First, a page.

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The fire chief who offered regular updates to Canadians during last May’s enormous wildfire in Fort McMurray, Alta., has officially retired.

Darby Allen celebrated his retirement by having cake with colleagues on Thursday.

Allen tells CTV News he his wife are moving to Vancouver to enjoy the ocean and milder winters, and he plans to spend some time on the speech circuit.

Mayor Melissa Blake says Allen will be missed, adding that he was not just a heroic firefighter but also a soccer coach and philanthropist in the community.

Allen says his priorities during the 80,000-person evacuation last May were to “save lives, save lives, save lives” and says the first responders in the area did just that.

Some 2,400 structures were damaged or destroyed by the blaze.

“When first light came on the fourth (of May), I was worried we might see lots of vehicles still on the road burning with people,” Allen says.

While it could have been far worse, Allen admits the fire left him emotionally scarred.

“I’ve gone to speak to professionals about how I’m feeling,” Allen says. “We did well, but as a firefighter we still feel guilty about what was lost.”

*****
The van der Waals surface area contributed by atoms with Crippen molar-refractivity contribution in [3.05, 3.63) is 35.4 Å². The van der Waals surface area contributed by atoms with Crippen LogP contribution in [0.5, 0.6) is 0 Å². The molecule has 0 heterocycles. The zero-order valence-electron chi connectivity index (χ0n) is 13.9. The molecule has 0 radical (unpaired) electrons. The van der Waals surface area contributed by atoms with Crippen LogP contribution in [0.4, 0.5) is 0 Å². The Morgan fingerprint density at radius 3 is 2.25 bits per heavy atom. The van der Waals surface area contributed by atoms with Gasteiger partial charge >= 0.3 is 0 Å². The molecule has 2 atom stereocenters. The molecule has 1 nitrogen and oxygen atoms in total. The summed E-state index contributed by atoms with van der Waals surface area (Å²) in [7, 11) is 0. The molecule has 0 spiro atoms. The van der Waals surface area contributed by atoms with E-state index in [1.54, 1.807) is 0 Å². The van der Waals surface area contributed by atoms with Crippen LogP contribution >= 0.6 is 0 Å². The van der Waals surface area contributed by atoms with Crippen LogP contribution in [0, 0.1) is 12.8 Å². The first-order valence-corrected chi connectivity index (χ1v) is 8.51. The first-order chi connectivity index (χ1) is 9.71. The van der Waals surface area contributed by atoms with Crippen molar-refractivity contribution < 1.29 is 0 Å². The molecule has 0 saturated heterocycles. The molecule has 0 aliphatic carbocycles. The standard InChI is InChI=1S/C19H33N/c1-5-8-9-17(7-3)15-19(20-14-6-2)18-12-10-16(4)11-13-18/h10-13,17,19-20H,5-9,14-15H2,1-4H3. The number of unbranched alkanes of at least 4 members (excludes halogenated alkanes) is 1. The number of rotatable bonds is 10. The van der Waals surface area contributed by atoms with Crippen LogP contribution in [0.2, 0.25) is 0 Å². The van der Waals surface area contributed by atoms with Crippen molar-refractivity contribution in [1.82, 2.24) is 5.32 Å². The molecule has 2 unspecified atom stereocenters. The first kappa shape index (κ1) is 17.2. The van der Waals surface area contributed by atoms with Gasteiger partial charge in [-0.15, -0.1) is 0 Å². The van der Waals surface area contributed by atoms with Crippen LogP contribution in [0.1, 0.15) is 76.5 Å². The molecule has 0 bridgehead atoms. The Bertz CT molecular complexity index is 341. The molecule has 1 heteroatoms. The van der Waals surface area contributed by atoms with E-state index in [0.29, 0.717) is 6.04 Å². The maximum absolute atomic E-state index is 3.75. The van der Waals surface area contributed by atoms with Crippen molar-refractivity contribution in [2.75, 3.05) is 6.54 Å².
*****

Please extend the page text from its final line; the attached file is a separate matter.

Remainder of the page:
Allen became the national face of the disaster with his regular social media updates on the wildfire, which he dubbed "the beast'' for its ferocity and unpredictability.

In voting for The Canadian Press Newsmaker of the Year in 2016, Darby tied for third with four-time Olympic medallist Penny Oleksiak. The pair came behind the winner, Tragically Hip frontman Gord Downie, and Prime Minister Justin Trudeau in second.

Allen says he’s not sure he will feel ready to return to Fort McMurray for the one-year anniversary of the fire in May.

At the same time, he says he’s pleased with what he achieved during his career.

“I have no regrets."

(CTV Calgary, CTV Edmonton)

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Firefighters are heroes! All those who stayed in the city, whether fighting the fires or not, risked their lives, as well as their health, to secure the city. Thank you is inadequate to express the gratitude for your commitment and sacrifice. Special thanks to those who looked after and rescued the many non-humans abandoned in the evacuation.

In future, schools and all non-essential businesses should be closed in a state of emergency. People should be ordered to stay home (unless they are getting fuel/medical) and prepare to depart with little notice. Keeping families/groups together - whether human or not - and streets clear for emergency vehicles, is vital.